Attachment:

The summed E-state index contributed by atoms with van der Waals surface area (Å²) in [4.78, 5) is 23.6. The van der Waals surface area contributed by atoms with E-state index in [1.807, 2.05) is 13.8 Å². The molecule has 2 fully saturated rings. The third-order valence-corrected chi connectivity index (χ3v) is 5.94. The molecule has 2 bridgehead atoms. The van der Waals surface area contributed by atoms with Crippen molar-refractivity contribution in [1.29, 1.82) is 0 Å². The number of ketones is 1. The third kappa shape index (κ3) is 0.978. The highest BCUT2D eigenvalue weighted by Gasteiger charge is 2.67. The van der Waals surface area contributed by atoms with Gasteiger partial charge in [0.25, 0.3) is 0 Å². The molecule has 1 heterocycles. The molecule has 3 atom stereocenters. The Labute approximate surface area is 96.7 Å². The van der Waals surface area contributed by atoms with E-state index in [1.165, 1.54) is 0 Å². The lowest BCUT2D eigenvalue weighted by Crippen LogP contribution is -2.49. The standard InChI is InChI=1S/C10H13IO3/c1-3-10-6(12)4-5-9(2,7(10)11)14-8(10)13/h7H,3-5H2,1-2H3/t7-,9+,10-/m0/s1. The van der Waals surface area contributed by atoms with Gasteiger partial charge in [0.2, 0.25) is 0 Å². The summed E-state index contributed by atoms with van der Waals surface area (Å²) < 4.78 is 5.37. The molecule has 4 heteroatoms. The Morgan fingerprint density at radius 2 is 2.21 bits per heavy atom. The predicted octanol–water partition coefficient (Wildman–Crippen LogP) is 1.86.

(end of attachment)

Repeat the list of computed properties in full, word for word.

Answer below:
The summed E-state index contributed by atoms with van der Waals surface area (Å²) in [4.78, 5) is 23.6. The van der Waals surface area contributed by atoms with E-state index in [1.807, 2.05) is 13.8 Å². The molecule has 2 fully saturated rings. The third-order valence-corrected chi connectivity index (χ3v) is 5.94. The molecule has 2 bridgehead atoms. The van der Waals surface area contributed by atoms with Crippen molar-refractivity contribution in [1.29, 1.82) is 0 Å². The number of ketones is 1. The third kappa shape index (κ3) is 0.978. The highest BCUT2D eigenvalue weighted by Gasteiger charge is 2.67. The van der Waals surface area contributed by atoms with Gasteiger partial charge in [0.25, 0.3) is 0 Å². The molecule has 1 heterocycles. The molecule has 3 atom stereocenters. The Labute approximate surface area is 96.7 Å². The van der Waals surface area contributed by atoms with E-state index in [1.165, 1.54) is 0 Å². The lowest BCUT2D eigenvalue weighted by Crippen LogP contribution is -2.49. The standard InChI is InChI=1S/C10H13IO3/c1-3-10-6(12)4-5-9(2,7(10)11)14-8(10)13/h7H,3-5H2,1-2H3/t7-,9+,10-/m0/s1. The van der Waals surface area contributed by atoms with Gasteiger partial charge in [0.2, 0.25) is 0 Å². The summed E-state index contributed by atoms with van der Waals surface area (Å²) < 4.78 is 5.37. The molecule has 4 heteroatoms. The Morgan fingerprint density at radius 2 is 2.21 bits per heavy atom. The predicted octanol–water partition coefficient (Wildman–Crippen LogP) is 1.86.